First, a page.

Our immune system is unique to each of us, but there are certain supplements that we can all take to help support immunity, especially through the winter months, and with all the virus variants circulating at the moment, our immune systems need all the help they can get! I take supplements all year round, but in winter I increase them to give my immune system an extra boost.
My supplements for immunity
My daily, all-year-round regime consists of a daily Live Bacteria probiotic capsule, a multivitamin/mineral tablet, and a small glass of heavily diluted fresh orange juice into which I add two 1,000 mg scoops of vitamin C powder, three drops of vitamin D3 + K2 equating to 1,000 ius of vitamin D, and a drop of vitamin A. On alternate days, together with the Live Bacteria probiotic capsule and multivitamin/mineral tablet, I will either take a Quercetin capsule or a Invivo anti-viral capsule.
If I feel as though I am coming down with a virus, I will get a glass and pop a Beechams powder in it, add the juice of half a lemon, two or three scoops of the vitamin C powder, a teaspoon of honey, a teaspoon of Echinacea fluid extract and a teaspoon of elderberry syrup. I may also add some fresh orange juice and top up with glass with hot water. It makes a wonderful hot toddy.
I explain all about my supplement regime, and show all the above products, in this video.
How you can further boost your immune system over winter
If you find that you fall ill as soon as the temperature drops, sneezing and coughing your way through cold and flu season, it’s probably a sign that you need to work on bolstering your immune system. We all know people who seem to sail through the colder months, showing no signs of even a sniffle, so let’s take a closer look at some of the things that these people are probably doing to maintain their immune system and live healthily all year round.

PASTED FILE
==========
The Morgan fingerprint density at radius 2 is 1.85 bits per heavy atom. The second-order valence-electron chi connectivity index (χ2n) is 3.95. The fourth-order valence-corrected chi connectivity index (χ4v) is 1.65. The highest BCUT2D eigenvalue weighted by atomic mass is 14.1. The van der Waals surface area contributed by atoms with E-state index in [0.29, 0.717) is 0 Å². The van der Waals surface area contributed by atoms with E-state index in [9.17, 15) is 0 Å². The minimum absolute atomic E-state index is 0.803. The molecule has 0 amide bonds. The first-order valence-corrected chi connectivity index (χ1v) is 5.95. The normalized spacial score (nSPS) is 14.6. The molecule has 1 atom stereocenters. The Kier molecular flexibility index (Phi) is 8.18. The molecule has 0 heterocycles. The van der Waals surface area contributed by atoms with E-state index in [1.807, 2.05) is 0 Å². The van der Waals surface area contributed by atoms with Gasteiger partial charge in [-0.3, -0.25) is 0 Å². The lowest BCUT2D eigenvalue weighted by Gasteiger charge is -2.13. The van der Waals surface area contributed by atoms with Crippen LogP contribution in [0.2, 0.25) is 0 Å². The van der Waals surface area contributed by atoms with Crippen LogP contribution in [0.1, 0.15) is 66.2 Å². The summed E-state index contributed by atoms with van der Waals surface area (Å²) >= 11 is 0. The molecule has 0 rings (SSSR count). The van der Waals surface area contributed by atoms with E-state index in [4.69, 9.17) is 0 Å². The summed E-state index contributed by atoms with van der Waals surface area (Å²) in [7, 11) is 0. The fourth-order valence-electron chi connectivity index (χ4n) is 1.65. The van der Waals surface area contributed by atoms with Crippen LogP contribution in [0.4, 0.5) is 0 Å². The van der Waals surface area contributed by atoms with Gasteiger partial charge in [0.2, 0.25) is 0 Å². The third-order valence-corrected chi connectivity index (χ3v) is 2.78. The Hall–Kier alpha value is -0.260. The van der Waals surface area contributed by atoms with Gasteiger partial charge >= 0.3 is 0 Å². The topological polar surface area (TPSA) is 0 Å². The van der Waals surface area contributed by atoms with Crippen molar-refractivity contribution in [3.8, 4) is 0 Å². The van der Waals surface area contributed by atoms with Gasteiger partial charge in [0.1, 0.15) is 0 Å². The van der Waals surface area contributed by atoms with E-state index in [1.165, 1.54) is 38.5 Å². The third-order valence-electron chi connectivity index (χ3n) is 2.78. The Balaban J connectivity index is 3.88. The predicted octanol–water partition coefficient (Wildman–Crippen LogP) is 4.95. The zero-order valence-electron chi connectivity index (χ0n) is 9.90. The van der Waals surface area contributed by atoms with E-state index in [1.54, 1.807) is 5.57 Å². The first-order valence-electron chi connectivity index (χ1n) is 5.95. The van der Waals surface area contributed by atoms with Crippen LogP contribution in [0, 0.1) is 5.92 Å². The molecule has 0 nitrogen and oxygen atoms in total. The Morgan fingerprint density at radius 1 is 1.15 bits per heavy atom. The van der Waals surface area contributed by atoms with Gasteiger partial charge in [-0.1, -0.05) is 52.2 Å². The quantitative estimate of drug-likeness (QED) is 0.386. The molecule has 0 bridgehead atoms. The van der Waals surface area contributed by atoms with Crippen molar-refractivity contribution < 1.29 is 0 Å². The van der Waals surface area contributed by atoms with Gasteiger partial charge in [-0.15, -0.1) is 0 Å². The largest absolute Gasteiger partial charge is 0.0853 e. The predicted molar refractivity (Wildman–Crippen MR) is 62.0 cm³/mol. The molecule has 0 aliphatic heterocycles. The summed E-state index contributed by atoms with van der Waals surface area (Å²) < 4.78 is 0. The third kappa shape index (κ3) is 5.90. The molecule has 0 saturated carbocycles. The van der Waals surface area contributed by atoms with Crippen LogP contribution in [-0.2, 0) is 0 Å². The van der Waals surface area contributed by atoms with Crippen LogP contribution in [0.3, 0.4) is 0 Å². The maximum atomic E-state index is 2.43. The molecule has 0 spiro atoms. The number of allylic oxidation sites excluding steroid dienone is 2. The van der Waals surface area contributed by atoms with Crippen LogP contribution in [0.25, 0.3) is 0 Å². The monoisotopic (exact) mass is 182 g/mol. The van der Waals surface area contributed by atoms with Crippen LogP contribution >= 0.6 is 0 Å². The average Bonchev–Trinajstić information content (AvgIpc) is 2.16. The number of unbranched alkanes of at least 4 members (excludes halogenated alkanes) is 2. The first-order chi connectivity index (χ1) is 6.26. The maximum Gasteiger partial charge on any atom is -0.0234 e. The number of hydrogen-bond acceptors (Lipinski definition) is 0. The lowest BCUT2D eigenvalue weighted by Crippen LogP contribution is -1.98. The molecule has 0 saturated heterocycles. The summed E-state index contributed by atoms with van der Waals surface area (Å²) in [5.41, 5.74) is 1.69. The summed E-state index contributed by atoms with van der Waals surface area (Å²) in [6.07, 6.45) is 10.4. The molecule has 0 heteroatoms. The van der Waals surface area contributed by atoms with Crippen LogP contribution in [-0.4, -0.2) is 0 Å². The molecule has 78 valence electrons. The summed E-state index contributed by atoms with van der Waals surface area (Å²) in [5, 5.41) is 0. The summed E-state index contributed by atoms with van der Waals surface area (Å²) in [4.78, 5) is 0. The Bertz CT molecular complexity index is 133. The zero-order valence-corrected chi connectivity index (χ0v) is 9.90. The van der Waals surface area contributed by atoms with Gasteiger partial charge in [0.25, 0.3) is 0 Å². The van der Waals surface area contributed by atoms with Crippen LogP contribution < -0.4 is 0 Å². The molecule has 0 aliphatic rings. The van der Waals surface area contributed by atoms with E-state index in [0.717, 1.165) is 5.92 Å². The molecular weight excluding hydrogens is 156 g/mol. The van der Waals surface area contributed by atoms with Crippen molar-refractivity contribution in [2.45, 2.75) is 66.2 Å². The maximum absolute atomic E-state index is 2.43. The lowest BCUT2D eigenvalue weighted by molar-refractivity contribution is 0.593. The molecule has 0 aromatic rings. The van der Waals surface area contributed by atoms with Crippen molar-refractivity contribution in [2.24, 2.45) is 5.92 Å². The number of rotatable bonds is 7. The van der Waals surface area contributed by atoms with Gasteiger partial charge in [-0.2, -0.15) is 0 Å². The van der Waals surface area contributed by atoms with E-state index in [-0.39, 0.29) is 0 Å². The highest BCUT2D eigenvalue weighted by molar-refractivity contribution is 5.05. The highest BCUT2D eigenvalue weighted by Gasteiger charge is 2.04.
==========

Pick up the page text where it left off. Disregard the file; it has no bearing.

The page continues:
Exercise is the single most important thing you can do to stay well and reduce time off work. Although scientists aren’t really sure why, research suggests that consistent exercise gives your immune system a boost. It might be that moderate heart-pumping workouts spark a rise in the germ-fighting cells in your body – or that they lower stress hormones that can dampen your body’s defences. Either way, get moving! Just 30-60 minutes a day of activity is enough.
If you can’t carve out a half-hour or longer block in your day, divvy your exercise up into shorter sessions – as long as each activity is at least 10 minutes, you’ll reap the benefits. However, if you are ill, don’t exercise. It will deplete your immune system more. You need to rest so that your immune system can heal you.
Consider your stress levels
Excessive, prolonged stress is detrimental to the immune system and will make you more prone to infections and disease in general. We can all suffer from overwhelm from time to time, so remember to take time out for yourself.
Mix up your meal plans
Fad diets won’t do your immune system any favours. It won’t serve you or your immune system to cut out entire food groups; instead, eat a wide variety of healthy foods. There’s not just one specific nutrient or food component that’s linked to staying healthy, instead it’s about synergy. If you are detoxing this January, be careful not to have too many cold juices/cold food. The body needs warmth/heat in winter. Eating hot food and drinking hot drinks is a bit like stoking a fire and will help keep your core warm. If your core gets cold, it may deplete your immune system.
I love my slow cooker in winter. It gets used several times a week. I make up hearty stews, soups and curries, using either beef with a good amount of fat, or chicken, and I add lots of veggies to it, as well as herbs and spices. I then serve it with extra vegetables, such as carrots, Brussel sprouts, cabbage and cauliflower.
A few other dietary tips:
- If you are blood type O, you need lots of meaty stews such as the ones I mention above made in a slow cooker. But don’t neglect the veggies either! Aim to fill half your plate with non-starchy vegetables, such as gingery stir-fried asparagus, roasted curry cauliflower, sautéed garlic spinach, fresh tomato salad, or grilled mushrooms. Fruits and vegetables play an important role as they are full of antioxidants that build up your immune system.
- Drink green tea. It may increase the number of an important type of immune cell, called regulatory T cells, according to one study.
- Take probiotics. A study in the British Journal of Nutrition showed that stressed-out students who took these ‘friendly’ bacteria had fewer sick days than those who didn’t. Even if they did catch a bug, they recovered faster. You can read more here. You can get probiotics from foods like yoghurt, miso, kimchi and kefir, or take them in capsule form, which is what I have done for the past 30+ years.
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